A study presented by researchers from Massachusetts General Hospital (MGH), which queried the effect of thoracic radiotherapy and immune checkpoint inhibition on the risk of pneumonitis or immune-related adverse events (irAEs), found that radiotherapy did not increase patient risk for pneumonitis and that elevated expression of lactate dehydrogenase (LDH) could be a predictor of grade 2 or higher irAEs.
A STUDY PRESENTED BY
researchers from Massachusetts General Hospital (MGH), which queried the effect of thoracic radiotherapy and immune checkpoint inhibition on the risk of pneumonitis or immune-related adverse events (irAEs), found that radiotherapy did not increase patient risk for pneumonitis. Additionally, the study, presented as a poster, found that elevated expression of lactate dehydrogenase (LDH) could be a predictor of grade 2 or higher irAEs.1
The newer immune checkpoint inhibitors have been documented to cause unique irAEs, which can result in patients dropping out of a treatment schedule.2 Although an increased risk of pneumonitis is a known effect of thoracic radiotherapy, the authors of the current study were interested in evaluating the effect of the combination treatment on the risk of pneumonitis or other irAEs. The study also examined the importance of serum LDH in predicting irAEs associated with the immune checkpoint treatment.
Clinicopathological and response data on 164 patients who received treatment for metastatic lung cancer (95% non—small cell lung cancer and 5% small cell lung cancer) at MGH between 2013 and 2016, were retrospectively analyzed. Patient data included at least a 1-month follow-up, except in cases of rapid death from an irAE (n = 4); cohorts were formed based on receipt of thoracic radiotherapy.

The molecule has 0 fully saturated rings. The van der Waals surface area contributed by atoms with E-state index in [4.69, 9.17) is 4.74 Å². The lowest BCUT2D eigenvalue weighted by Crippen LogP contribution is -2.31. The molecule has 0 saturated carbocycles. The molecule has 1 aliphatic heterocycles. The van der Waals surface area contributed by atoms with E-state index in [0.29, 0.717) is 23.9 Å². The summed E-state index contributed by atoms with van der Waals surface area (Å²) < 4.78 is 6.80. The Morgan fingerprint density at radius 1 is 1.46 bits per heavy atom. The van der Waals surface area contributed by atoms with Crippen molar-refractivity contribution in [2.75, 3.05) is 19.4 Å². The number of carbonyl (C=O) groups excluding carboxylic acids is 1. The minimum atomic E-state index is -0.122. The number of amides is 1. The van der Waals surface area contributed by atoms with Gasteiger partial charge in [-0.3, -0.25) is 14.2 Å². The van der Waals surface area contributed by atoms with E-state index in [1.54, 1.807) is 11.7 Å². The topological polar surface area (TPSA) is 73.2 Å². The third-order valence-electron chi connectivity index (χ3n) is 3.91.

Seventy-three patients received thoracic radiotherapy and 91 did not. Baseline characteristics such as age, gender, smoking status, supplemental oxygen requirement, median number of chemotherapy lines prior to immune checkpoint treatment (1 vs 1, respectively), median cycles of immune checkpoint treatment (5 vs 3), and median follow-up after immune checkpoint treatment initiation (8 months vs 7 months) were similar in the 2 cohorts.
The study found that the rates of grade 2 and higher irAEs (18.1 vs 14.4%; P = .67), all-grade pneumonitis (8.2 vs 5.5%; P = .54), and grade 2 and higher pneumonitis (4.1 vs 3.3%; P = 1) were not significantly different between the radiotherapy versus no radiotherapy cohorts, respectively. There was no difference between the mean thoracic radiotherapy dose either, between those patients who developed pneumonitis and those who did not (55.8 vs 55.9 Gy). About 85% of patients received the radiotherapy for a median 8.6 months before checkpoint inhibitor treatment. Of the 7 patients (10%) who had concurrent treatment, none developed symptomatic pneumonitis. Notably, patients with grade 2 and higher irAEs (n = 26) had significantly higher mean serum LDH before initiation of the checkpoint inhibitor treatment than patients who did not (283 IU/L vs 214 IU/L; ref 98 to 192 IU/L; P = .03).
The authors concluded that thoracic radiotherapy in patients with lung cancer who received immune checkpoint treatment was not associated with increased risk of pneumonitis and that LDH may be a negative predictive biomarker for grade 2 and higher irAEs.REFERENCES
1. Hwang WL, Niemierko A, Willers H, Keane FK, Gainor JF. Immune-related adverse events (IRAEs) in metastatic lung cancer patients receiving PD-1/PD-L1 inhibitors and thoracic radiotherapy. J Clin Oncol. 2017;35(suppl; abst 9079).
2. Dangi-Garimella S. Sustained response to immune checkpoint inhibitors could influence standard of care. The American Journal of Managed Care® website. ajmc.com/newsroom/sustained-response-to-immune-checkpoint-inhibitors-could-influence-standard-of-care. Published February 14, 2017. Accessed June 26, 2017.